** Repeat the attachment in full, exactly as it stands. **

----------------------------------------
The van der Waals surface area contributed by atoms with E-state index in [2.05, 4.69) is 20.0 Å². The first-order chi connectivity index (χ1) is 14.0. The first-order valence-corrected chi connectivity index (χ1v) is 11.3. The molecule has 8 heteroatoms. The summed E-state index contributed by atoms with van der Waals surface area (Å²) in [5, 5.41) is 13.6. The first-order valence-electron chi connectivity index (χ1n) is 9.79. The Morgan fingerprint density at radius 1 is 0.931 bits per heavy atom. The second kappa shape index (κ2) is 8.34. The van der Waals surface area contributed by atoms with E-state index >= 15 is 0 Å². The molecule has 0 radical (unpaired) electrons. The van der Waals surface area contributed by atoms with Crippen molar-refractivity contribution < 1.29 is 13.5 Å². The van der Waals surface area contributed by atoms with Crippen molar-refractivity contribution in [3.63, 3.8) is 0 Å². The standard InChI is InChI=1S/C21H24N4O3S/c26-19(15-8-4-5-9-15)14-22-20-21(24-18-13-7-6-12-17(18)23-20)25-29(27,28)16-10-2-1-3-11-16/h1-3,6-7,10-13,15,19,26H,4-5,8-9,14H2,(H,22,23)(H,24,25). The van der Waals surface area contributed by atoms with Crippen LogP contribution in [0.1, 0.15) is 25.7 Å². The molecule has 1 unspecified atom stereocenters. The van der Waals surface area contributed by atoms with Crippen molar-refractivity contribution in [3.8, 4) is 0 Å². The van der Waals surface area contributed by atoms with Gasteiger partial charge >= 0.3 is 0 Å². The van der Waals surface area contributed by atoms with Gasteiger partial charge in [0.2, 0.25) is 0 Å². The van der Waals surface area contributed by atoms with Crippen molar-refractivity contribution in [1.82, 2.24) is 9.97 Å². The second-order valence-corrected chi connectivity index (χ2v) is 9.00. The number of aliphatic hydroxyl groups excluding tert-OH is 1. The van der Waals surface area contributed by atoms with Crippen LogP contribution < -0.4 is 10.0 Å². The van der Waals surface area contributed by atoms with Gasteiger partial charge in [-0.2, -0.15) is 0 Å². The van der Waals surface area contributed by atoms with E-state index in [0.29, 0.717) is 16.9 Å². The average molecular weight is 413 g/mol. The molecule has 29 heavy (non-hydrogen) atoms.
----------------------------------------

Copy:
The van der Waals surface area contributed by atoms with E-state index in [2.05, 4.69) is 20.0 Å². The first-order chi connectivity index (χ1) is 14.0. The first-order valence-corrected chi connectivity index (χ1v) is 11.3. The molecule has 8 heteroatoms. The summed E-state index contributed by atoms with van der Waals surface area (Å²) in [5, 5.41) is 13.6. The first-order valence-electron chi connectivity index (χ1n) is 9.79. The Morgan fingerprint density at radius 1 is 0.931 bits per heavy atom. The second kappa shape index (κ2) is 8.34. The van der Waals surface area contributed by atoms with E-state index >= 15 is 0 Å². The molecule has 0 radical (unpaired) electrons. The van der Waals surface area contributed by atoms with Crippen molar-refractivity contribution < 1.29 is 13.5 Å². The van der Waals surface area contributed by atoms with Crippen molar-refractivity contribution in [3.63, 3.8) is 0 Å². The standard InChI is InChI=1S/C21H24N4O3S/c26-19(15-8-4-5-9-15)14-22-20-21(24-18-13-7-6-12-17(18)23-20)25-29(27,28)16-10-2-1-3-11-16/h1-3,6-7,10-13,15,19,26H,4-5,8-9,14H2,(H,22,23)(H,24,25). The van der Waals surface area contributed by atoms with Crippen LogP contribution in [0.1, 0.15) is 25.7 Å². The molecule has 1 unspecified atom stereocenters. The van der Waals surface area contributed by atoms with Crippen molar-refractivity contribution in [3.8, 4) is 0 Å². The van der Waals surface area contributed by atoms with Gasteiger partial charge >= 0.3 is 0 Å². The van der Waals surface area contributed by atoms with Gasteiger partial charge in [0.2, 0.25) is 0 Å². The van der Waals surface area contributed by atoms with Crippen molar-refractivity contribution in [1.82, 2.24) is 9.97 Å². The second-order valence-corrected chi connectivity index (χ2v) is 9.00. The number of aliphatic hydroxyl groups excluding tert-OH is 1. The van der Waals surface area contributed by atoms with Crippen LogP contribution < -0.4 is 10.0 Å². The van der Waals surface area contributed by atoms with Gasteiger partial charge in [-0.2, -0.15) is 0 Å². The van der Waals surface area contributed by atoms with E-state index in [0.29, 0.717) is 16.9 Å². The average molecular weight is 413 g/mol. The molecule has 29 heavy (non-hydrogen) atoms.